For a stipulation to adequately protect limitation of liability, the Ninth Circuit requires the claimant to (1) stipulate to the district court's continuing, exclusive jurisdiction to decide the owner's right to limit his liability; (2) stipulate that the value of the limitation fund equals the combined value of the vessel and its cargo; and (3) waive the right to claim res judicata based on any judgment rendered against the vessel owner outside of the limitation proceedings. See Newton, 718 F.2d at 962. The Court has previously adopted the Second Circuit's additional requirements for such stipulations because those "requirements are consistent with Ninth Circuit law and the purposes of the Limitation Act." See Greenberg, 2008 WL 11508764, at *4 (citing Dammers, 836 F.2d at 755. Thus, a stipulation must also provide three other assurances: First, that in the event there is a judgment against the limitation plaintiff or any other liable party who may cross-claim or claim over against the limitation plaintiff, and the judgment exceeds the value of the limitation fund, the claimants agree not to seek to enforce the excess judgment pending the resolution of the limitation action. Second, that there is an irrevocable priority of claims. Third, that if the limitation plaintiff is held responsible for attorneys' fees and costs of a claimant or any other party seeking indemnification, such claims shall have first priority. Id. (citing Dammers, 836 F.2d at 753-54, 759).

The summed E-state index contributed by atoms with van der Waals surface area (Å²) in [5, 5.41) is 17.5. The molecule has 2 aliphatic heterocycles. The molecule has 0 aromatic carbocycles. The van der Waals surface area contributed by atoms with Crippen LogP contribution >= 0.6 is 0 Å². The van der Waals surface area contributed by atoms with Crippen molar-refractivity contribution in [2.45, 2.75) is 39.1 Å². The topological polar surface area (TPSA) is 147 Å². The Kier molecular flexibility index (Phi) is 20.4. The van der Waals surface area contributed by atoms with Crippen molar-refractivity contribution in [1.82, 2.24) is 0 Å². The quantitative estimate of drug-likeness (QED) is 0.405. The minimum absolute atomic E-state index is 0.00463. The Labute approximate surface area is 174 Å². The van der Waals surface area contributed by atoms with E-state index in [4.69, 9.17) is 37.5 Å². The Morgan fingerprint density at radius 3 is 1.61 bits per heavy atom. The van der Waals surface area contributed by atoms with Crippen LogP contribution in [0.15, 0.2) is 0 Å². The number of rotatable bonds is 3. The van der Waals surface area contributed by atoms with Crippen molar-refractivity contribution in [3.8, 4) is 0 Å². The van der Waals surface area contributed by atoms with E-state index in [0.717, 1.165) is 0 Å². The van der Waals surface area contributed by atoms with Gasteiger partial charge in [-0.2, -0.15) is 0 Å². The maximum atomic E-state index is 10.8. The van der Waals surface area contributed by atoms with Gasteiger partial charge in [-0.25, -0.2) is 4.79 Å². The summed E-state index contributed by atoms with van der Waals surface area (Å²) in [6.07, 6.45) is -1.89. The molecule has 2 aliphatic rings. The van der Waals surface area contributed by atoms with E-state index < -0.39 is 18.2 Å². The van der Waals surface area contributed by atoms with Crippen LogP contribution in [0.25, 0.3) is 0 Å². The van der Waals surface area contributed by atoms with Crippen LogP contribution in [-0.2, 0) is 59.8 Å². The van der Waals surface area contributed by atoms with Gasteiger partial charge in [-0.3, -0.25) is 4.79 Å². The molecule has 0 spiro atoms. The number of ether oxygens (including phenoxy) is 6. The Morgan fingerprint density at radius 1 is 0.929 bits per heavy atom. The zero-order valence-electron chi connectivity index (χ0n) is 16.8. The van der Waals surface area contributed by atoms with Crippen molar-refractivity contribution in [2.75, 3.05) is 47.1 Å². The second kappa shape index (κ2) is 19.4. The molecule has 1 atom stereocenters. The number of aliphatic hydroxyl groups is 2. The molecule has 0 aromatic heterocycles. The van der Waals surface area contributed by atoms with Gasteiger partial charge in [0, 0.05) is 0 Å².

Addressing these factors, Cantor Enterprises argues the Claimants' stipulations fall short because (1) Roof Masters has not joined the stipulations and (2) two other potential claimants—Aguilar and Whittaker—could still come forward with additional claims. ECF No. 40, 7. The Court finds these arguments unpersuasive and factually distinguishable from its decision in Greenberg.